The internal company forum was called Facebook Anon, and it was created in May 2015 as a way for employees to freely discuss subjects about the Facebook workplace. However, the forum soon became a hub for political discussions and was increasingly used by Facebook employees who were Donald Trump supporters, reports Business Insider. Facebook had no problem with the political slant the forum took on until the users of the forums began to frequently harass other users and make comments of discrimination and hate. One anonymous commenter claimed Facebook’s code had suffered because the company “lowered the bar to attract female engineers.” After harassment became more commonplace in Facebook Anon, Mark Zuckerberg decided to shut down the forum for good in December 2016.MG

  • 08.17.17

Apple pulls Apple Pay support from white supremacist websites

The company has cut off support for Apple Pay on three white supremacist websites that sell hate-related merchandise. The websites in question sold “sweaters with Nazi logos, T-shirts emblazoned with the phrase ‘White Pride,’ and a bumper sticker showing a car plowing into stick figure demonstrators,” reports Buzzfeed. One of the payment methods the sites allowed for was Apple Pay on the web. The move came shortly before Apple CEO Tim Cook addressed the events in Charlottesville in an email to employees.MG

  • 08.17.17

Tim Cook’s Charlottesville email to Apple employees: “Hate is a cancer”

Tim Cook’s Charlottesville email to Apple employees: “Hate is a cancer”
[Photo: Flickr user Mike Deerkoski]

The Apple CEO sent an email to employees about the events that took place in Charlottesville, Virginia, over the weekend that saw one woman killed at a white supremacist rally, reports Buzzfeed. In the email, Cook said “hate is a cancer” and that he “disagree[s] with the president and others who believe that there is a moral equivalence between white supremacists and Nazis, and those who oppose them by standing up for human rights.” Cook also announced Apple will give $1 million each to the Southern Poverty Law Center and the Anti-Defamation League. You can read his full email below:

Team,

Like so many of you, equality is at the core of my beliefs and values. The events of the past several days have been deeply troubling for me, and I’ve heard from many people at Apple who are saddened, outraged or confused.

What occurred in Charlottesville has no place in our country. Hate is a cancer, and left unchecked it destroys everything in its path. Its scars last generations. History has taught us this time and time again, both in the United States and countries around the world. We must not witness or permit such hate and bigotry in our country, and we must be unequivocal about it. This is not about the left or the right, conservative or liberal. It is about human decency and morality. I disagree with the president and others who believe that there is a moral equivalence between white supremacists and Nazis, and those who oppose them by standing up for human rights. Equating the two runs counter to our ideals as Americans.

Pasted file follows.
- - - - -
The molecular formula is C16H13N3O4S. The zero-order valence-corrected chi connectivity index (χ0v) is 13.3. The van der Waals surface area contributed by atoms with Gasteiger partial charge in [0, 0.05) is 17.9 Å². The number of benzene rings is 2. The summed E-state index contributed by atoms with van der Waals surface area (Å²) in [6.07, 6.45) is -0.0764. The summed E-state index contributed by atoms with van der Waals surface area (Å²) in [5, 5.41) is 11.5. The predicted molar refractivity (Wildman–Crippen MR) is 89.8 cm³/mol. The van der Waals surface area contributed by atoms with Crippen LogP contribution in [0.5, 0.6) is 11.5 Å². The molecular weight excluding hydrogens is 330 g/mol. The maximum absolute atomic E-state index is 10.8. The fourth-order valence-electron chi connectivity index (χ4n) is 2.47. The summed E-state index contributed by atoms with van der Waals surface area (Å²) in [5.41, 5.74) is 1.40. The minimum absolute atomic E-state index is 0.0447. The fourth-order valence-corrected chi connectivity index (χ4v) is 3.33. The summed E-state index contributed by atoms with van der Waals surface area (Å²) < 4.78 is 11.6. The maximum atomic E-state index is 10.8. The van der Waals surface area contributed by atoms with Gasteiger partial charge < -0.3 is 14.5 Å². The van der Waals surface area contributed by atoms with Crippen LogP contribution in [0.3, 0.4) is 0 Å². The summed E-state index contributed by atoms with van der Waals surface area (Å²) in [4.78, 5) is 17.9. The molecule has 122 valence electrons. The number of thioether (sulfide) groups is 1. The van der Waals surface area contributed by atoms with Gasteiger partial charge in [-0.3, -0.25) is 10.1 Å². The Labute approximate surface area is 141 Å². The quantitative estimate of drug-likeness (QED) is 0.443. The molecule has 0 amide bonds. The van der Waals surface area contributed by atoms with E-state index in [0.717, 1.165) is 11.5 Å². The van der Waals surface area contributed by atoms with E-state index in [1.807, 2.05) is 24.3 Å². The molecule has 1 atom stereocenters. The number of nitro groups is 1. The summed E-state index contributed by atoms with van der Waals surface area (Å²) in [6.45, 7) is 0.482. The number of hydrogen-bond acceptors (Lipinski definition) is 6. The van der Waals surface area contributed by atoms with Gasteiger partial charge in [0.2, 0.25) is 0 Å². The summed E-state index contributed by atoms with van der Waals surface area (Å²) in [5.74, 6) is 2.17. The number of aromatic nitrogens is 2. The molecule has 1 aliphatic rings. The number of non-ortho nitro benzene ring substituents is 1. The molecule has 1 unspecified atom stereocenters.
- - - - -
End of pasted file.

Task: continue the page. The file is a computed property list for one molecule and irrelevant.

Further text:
Regardless of your political views, we must all stand together on this one point–that we are all equal. As a company, through our actions, our products and our voice, we will always work to ensure that everyone is treated equally and with respect. I believe Apple has led by example, and we’re going to keep doing that. We have always welcomed people from every walk of life to our stores around the world and showed them that Apple is inclusive of everyone. We empower people to share their views and express themselves through our products.

In the wake of the tragic and repulsive events in Charlottesville, we are stepping up to help organizations who work to rid our country of hate. Apple will be making contributions of $1 million each to the Southern Poverty Law Center and the Anti-Defamation League. We will also match two-for-one our employees’ donations to these and several other human rights groups, between now and September 30. In the coming days, iTunes will offer users an easy way to join us in directly supporting the work of the SPLC.

Dr. Martin Luther King said, “Our lives begin to end the day we become silent about the things that matter.” So, we will continue to speak up. These have been dark days, but I remain as optimistic as ever that the future is bright. Apple can and will play an important role in bringing about positive change.

Best,

Tim

MG

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  • 08.16.17

Amazon lost $5 billion in value after a sort-of accurate Trump tweet

All it took was 137 characters at 6:12 a.m. for Amazon’s valuation to drop more than $5 billion on Wednesday.

It wasn’t much of a dent for Amazon, which is still worth a whopping $474 billion. (The company’s stock fell by $4.56, or less than 0.5%.) Overall, its stock price has soared since Trump entered office. And this was far from the first time Trump has accused the company of tax avoidance (he’s previously said CEO Jeff Bezos operates a “no-tax monopoly” that fails to pay “internet taxes.”).

Amazon’s stock price on Wednesday [Image: Google]
Putting aside the irony that the president has declined to release his own tax returns, this whole event is notable for a few reasons.